RBS Photographic Exhibition on display at St Andrews to celebrate 150 years of The Open
July 2010 - The Royal Bank of Scotland (RBS), Patron of the Open Championship, is celebrating 150 years of the tournament this year by holding an exhibition of photography at next’s week Open Championship at St Andrews.
RBS has joined forces with Getty Images, St Andrews University and the R&A Archives to create ‘Celebrating 150 years of The Open Championship’ - an exclusive photographic exhibition which brings together some of the sport’s most exciting and memorable moments celebrating The Open over the past 150 years. The photography will help bring golf fans closer to a selection of the iconic images that have shaped the most prestigious golf tournament since it was first played at Prestwick Golf Club in 1860.
The exhibition features archive imagery dating back to the 1800s showing Open Champions Willie Park Sr and Young Tom Morris, iconic shots throughout the 1900s and 2000s as well as capturing previous great winners of The Open at St Andrews including Sam Snead, Jack Nicklaus and in more recent times, Tiger Woods following his emotional victory in 2006 just months after the death of his father Earl.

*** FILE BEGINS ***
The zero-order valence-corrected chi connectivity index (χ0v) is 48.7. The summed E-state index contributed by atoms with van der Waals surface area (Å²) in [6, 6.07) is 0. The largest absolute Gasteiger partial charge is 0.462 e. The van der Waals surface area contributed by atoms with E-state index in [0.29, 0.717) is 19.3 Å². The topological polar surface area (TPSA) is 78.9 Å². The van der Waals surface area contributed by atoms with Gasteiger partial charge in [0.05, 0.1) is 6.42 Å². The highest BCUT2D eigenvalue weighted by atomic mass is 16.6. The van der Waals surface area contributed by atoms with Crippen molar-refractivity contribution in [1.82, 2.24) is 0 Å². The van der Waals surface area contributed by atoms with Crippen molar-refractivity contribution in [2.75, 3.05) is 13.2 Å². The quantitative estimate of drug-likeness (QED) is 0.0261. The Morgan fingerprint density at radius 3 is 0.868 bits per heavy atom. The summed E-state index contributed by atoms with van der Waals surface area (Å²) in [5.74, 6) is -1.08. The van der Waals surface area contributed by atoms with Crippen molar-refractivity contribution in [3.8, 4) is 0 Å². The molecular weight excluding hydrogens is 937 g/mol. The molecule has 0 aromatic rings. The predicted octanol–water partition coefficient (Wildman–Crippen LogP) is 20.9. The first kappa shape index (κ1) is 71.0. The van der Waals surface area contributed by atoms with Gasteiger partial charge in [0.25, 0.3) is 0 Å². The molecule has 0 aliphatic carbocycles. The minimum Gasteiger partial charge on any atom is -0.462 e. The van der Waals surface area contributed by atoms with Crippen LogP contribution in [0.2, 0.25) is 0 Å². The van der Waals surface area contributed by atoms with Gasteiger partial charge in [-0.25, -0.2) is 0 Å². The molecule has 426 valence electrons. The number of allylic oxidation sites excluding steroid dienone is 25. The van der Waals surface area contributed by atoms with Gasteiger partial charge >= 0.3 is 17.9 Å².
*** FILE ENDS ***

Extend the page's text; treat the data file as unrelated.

The exhibition will be unveiled at the on-course RBS branch at next week’s Open Championship and will be free for all to enjoy from 09.00 – 18.00 every day of the tournament starting from Monday 12th July 2010. ‘Celebrating 150 years of The Open Championship’ will also be available for golf fans and RBS customers to view online at www.rbs.co.uk/golf.
Suzanne Williamson, Sponsorship Manager for RBS, said,
“All great sporting events are defined and remembered by the images that make those moments live forever. This photographic exhibition is our own celebration of RBS’s long association with golf and we are particularly proud to be part of The Open anniversary celebrations this year. We hope golf fans from around the world will enjoy their visual journey at St Andrews next week, taking them through the last 150 years of golfing history”.